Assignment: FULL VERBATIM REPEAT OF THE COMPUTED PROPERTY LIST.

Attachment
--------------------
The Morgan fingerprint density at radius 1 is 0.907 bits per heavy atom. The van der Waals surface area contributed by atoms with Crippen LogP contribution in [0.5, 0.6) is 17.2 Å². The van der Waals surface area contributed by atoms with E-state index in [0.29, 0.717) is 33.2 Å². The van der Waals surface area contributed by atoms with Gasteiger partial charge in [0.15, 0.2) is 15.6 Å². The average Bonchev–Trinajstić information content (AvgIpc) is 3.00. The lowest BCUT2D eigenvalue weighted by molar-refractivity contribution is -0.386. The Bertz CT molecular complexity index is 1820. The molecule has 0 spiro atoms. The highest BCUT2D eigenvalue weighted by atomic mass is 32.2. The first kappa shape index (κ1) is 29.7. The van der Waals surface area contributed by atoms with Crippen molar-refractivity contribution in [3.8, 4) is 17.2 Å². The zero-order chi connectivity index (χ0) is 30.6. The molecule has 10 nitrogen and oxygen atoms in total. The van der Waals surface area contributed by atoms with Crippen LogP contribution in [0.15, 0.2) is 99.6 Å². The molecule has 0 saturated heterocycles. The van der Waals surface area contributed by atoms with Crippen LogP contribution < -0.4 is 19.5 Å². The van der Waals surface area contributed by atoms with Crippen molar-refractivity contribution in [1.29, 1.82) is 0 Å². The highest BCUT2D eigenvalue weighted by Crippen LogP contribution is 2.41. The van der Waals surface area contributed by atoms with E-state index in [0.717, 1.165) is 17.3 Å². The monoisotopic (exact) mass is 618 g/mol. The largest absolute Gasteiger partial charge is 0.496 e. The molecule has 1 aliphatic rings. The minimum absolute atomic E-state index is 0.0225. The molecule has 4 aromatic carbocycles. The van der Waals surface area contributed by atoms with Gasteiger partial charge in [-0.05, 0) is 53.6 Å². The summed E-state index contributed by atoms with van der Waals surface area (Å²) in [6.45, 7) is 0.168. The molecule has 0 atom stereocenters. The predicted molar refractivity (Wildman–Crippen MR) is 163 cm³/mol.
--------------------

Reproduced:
The Morgan fingerprint density at radius 1 is 0.907 bits per heavy atom. The van der Waals surface area contributed by atoms with Crippen LogP contribution in [0.5, 0.6) is 17.2 Å². The van der Waals surface area contributed by atoms with E-state index in [0.29, 0.717) is 33.2 Å². The van der Waals surface area contributed by atoms with Gasteiger partial charge in [0.15, 0.2) is 15.6 Å². The average Bonchev–Trinajstić information content (AvgIpc) is 3.00. The lowest BCUT2D eigenvalue weighted by molar-refractivity contribution is -0.386. The Bertz CT molecular complexity index is 1820. The molecule has 0 spiro atoms. The highest BCUT2D eigenvalue weighted by atomic mass is 32.2. The first kappa shape index (κ1) is 29.7. The van der Waals surface area contributed by atoms with Crippen molar-refractivity contribution in [3.8, 4) is 17.2 Å². The zero-order chi connectivity index (χ0) is 30.6. The molecule has 10 nitrogen and oxygen atoms in total. The van der Waals surface area contributed by atoms with Crippen LogP contribution in [0.15, 0.2) is 99.6 Å². The molecule has 0 saturated heterocycles. The van der Waals surface area contributed by atoms with Crippen LogP contribution < -0.4 is 19.5 Å². The van der Waals surface area contributed by atoms with Crippen molar-refractivity contribution in [1.29, 1.82) is 0 Å². The highest BCUT2D eigenvalue weighted by Crippen LogP contribution is 2.41. The van der Waals surface area contributed by atoms with E-state index in [0.717, 1.165) is 17.3 Å². The monoisotopic (exact) mass is 618 g/mol. The largest absolute Gasteiger partial charge is 0.496 e. The molecule has 1 aliphatic rings. The minimum absolute atomic E-state index is 0.0225. The molecule has 4 aromatic carbocycles. The van der Waals surface area contributed by atoms with Gasteiger partial charge in [-0.05, 0) is 53.6 Å². The summed E-state index contributed by atoms with van der Waals surface area (Å²) in [6.45, 7) is 0.168. The molecule has 0 atom stereocenters. The predicted molar refractivity (Wildman–Crippen MR) is 163 cm³/mol.